18. 18. 4-consulting Video Conferencing Results: Intermittent and choppy audio may occur. Workaround/Fix: Verify that the appropriate bandwidth setting is selected in NetMeeting (as always, an upgrade of bandwidth will increase performance). ISDN: 128 Kbps Scenarios Supported: Audio with very little video and data sharing. Results: Slight jittery or choppy audio and delays in the video frames. Workaround/Fix: Verify that the appropriate bandwidth setting is selected in NetMeeting (as always, an upgrade of bandwidth will increase performance). DSL or Cable Modem Scenarios Supported: Audio with very little video and data sharing. Results: Same as ISDN with respect to the bandwidth. Workaround/Fix: Verify that the appropriate bandwidth setting is selected in NetMeeting (as always, an upgrade of bandwidth will increase performance). Methods for Controlling Bandwidth Usage An administrator has several options for controlling the amount of bandwidth that is used in a conference. This section lists each of these methods. • Selecting the codecs to be used. The codec of the resource that is used when the conference is scheduled defines the characteristics of the conference. For example, if you use G.711, each audio stream uses approximately 70 Kbps, whereas using GMS 6.11 reduces this to about 20 to 30 Kbps. For video, both H.262 and H.263 use approximately 90 Kbps. However, the H.263 codec has a smarter algorithm and uses slightly less network bandwidth. • Reducing the Maximum number of conference participants setting for video resource. • Defining audio-only resources. • Setting default settings for audio/video to not send at join time. • Implementing Quality of Service (QoS) policies. Microsoft Windows 2000 QoS includes enterprise and subnet policies that contain rules for your enterprise. You can set QoS policies to guarantee the amount of th video conferencing report/27 February 2003 Page 18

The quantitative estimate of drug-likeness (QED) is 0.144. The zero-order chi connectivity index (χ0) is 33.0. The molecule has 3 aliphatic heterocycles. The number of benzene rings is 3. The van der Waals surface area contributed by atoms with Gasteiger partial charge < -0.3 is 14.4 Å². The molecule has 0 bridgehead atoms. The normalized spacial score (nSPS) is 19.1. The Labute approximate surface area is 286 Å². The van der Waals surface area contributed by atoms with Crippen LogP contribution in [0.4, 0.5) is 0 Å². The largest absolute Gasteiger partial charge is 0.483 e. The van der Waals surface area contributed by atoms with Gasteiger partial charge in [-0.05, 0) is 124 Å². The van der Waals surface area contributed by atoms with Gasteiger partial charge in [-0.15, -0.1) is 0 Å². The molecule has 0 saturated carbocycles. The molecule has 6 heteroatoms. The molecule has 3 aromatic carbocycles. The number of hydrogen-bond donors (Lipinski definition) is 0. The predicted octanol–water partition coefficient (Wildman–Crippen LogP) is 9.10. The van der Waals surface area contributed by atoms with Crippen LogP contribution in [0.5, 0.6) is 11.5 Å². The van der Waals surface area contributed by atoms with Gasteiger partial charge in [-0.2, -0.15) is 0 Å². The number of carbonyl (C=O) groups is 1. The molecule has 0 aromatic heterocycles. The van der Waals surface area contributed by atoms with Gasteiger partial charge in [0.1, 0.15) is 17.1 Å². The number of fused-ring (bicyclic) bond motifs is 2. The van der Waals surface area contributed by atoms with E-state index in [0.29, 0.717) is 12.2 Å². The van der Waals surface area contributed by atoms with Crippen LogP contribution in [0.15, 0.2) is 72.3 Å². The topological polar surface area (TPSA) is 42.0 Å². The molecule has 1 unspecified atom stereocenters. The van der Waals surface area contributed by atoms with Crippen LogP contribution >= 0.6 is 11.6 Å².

19. 19. 4-consulting Video Conferencing available bandwidth to your organization, subnets, or individual users. • Limiting videoconferences over WAN links with administrative scoping. • Restricting the use of expensive resources. Table indicating the effectiveness of each of the media Access** Video* Desktop Whiteboard Audio* File Chat None O O O O O O Wireless O*** O*** O*** ? *** P P (28Kb) Modem P P P P*** P P (56Kb) Cable/ADSL P P P P P P (512Kb) Local LAN P P P P P P * We may be able to achieve multicasting of video and audio, if infrastructure (including ISP) supports it. ** In general, the functionality and usability of some of these ‘mediums’ is subjective and depends greatly on the actual bandwidth available. *** Very poor quality th video conferencing report/27 February 2003 Page 19